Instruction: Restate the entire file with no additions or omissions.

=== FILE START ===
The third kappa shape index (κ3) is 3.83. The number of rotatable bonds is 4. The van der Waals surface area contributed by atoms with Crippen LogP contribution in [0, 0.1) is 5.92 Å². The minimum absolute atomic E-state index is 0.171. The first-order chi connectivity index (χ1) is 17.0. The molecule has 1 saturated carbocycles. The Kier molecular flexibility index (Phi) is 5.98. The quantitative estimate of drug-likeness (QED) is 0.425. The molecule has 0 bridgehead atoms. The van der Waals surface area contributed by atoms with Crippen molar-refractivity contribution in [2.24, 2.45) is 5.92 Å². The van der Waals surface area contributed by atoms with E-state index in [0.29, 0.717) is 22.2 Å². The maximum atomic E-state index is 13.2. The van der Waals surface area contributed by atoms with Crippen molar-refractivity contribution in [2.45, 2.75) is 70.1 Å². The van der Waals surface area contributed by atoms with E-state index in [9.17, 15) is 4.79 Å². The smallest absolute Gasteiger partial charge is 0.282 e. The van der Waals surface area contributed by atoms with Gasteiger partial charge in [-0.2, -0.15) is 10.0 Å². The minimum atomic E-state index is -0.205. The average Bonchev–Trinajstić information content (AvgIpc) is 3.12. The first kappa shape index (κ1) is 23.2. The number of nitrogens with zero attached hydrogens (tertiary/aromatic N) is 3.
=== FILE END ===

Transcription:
The third kappa shape index (κ3) is 3.83. The number of rotatable bonds is 4. The van der Waals surface area contributed by atoms with Crippen LogP contribution in [0, 0.1) is 5.92 Å². The minimum absolute atomic E-state index is 0.171. The first-order chi connectivity index (χ1) is 17.0. The molecule has 1 saturated carbocycles. The Kier molecular flexibility index (Phi) is 5.98. The quantitative estimate of drug-likeness (QED) is 0.425. The molecule has 0 bridgehead atoms. The van der Waals surface area contributed by atoms with Crippen molar-refractivity contribution in [2.24, 2.45) is 5.92 Å². The van der Waals surface area contributed by atoms with E-state index in [0.29, 0.717) is 22.2 Å². The maximum atomic E-state index is 13.2. The van der Waals surface area contributed by atoms with Crippen molar-refractivity contribution in [2.45, 2.75) is 70.1 Å². The van der Waals surface area contributed by atoms with E-state index in [9.17, 15) is 4.79 Å². The smallest absolute Gasteiger partial charge is 0.282 e. The van der Waals surface area contributed by atoms with Gasteiger partial charge in [-0.2, -0.15) is 10.0 Å². The minimum atomic E-state index is -0.205. The average Bonchev–Trinajstić information content (AvgIpc) is 3.12. The first kappa shape index (κ1) is 23.2. The number of nitrogens with zero attached hydrogens (tertiary/aromatic N) is 3.